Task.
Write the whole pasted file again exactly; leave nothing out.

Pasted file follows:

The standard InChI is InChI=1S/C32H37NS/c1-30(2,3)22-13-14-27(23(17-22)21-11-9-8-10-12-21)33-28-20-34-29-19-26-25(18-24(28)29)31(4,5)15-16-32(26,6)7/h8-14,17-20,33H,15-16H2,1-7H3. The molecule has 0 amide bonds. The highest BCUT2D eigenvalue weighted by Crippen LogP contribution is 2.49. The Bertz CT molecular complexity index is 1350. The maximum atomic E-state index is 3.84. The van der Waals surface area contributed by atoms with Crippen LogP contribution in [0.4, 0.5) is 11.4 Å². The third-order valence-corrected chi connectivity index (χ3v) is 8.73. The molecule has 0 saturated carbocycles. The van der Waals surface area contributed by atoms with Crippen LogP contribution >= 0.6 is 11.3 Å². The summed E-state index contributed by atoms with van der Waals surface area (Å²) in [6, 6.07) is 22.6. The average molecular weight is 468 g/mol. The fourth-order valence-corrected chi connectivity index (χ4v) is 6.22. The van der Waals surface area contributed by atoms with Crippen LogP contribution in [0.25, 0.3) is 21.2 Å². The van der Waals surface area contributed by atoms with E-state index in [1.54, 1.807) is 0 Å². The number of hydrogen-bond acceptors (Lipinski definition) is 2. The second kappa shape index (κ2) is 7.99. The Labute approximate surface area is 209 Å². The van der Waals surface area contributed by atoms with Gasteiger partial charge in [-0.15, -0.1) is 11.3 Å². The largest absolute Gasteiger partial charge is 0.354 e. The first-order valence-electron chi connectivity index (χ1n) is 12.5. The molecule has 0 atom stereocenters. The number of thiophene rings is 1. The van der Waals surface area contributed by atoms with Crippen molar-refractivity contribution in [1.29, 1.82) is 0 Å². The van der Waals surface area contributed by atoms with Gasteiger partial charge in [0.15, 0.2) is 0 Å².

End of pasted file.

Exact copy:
The standard InChI is InChI=1S/C32H37NS/c1-30(2,3)22-13-14-27(23(17-22)21-11-9-8-10-12-21)33-28-20-34-29-19-26-25(18-24(28)29)31(4,5)15-16-32(26,6)7/h8-14,17-20,33H,15-16H2,1-7H3. The molecule has 0 amide bonds. The highest BCUT2D eigenvalue weighted by Crippen LogP contribution is 2.49. The Bertz CT molecular complexity index is 1350. The maximum atomic E-state index is 3.84. The van der Waals surface area contributed by atoms with Crippen LogP contribution in [0.4, 0.5) is 11.4 Å². The third-order valence-corrected chi connectivity index (χ3v) is 8.73. The molecule has 0 saturated carbocycles. The van der Waals surface area contributed by atoms with Crippen LogP contribution >= 0.6 is 11.3 Å². The summed E-state index contributed by atoms with van der Waals surface area (Å²) in [6, 6.07) is 22.6. The average molecular weight is 468 g/mol. The fourth-order valence-corrected chi connectivity index (χ4v) is 6.22. The van der Waals surface area contributed by atoms with Crippen LogP contribution in [0.25, 0.3) is 21.2 Å². The van der Waals surface area contributed by atoms with E-state index in [1.54, 1.807) is 0 Å². The number of hydrogen-bond acceptors (Lipinski definition) is 2. The second kappa shape index (κ2) is 7.99. The Labute approximate surface area is 209 Å². The van der Waals surface area contributed by atoms with Gasteiger partial charge in [-0.15, -0.1) is 11.3 Å². The largest absolute Gasteiger partial charge is 0.354 e. The first-order valence-electron chi connectivity index (χ1n) is 12.5. The molecule has 0 atom stereocenters. The number of thiophene rings is 1. The van der Waals surface area contributed by atoms with Crippen molar-refractivity contribution in [1.29, 1.82) is 0 Å². The van der Waals surface area contributed by atoms with Gasteiger partial charge in [0.15, 0.2) is 0 Å².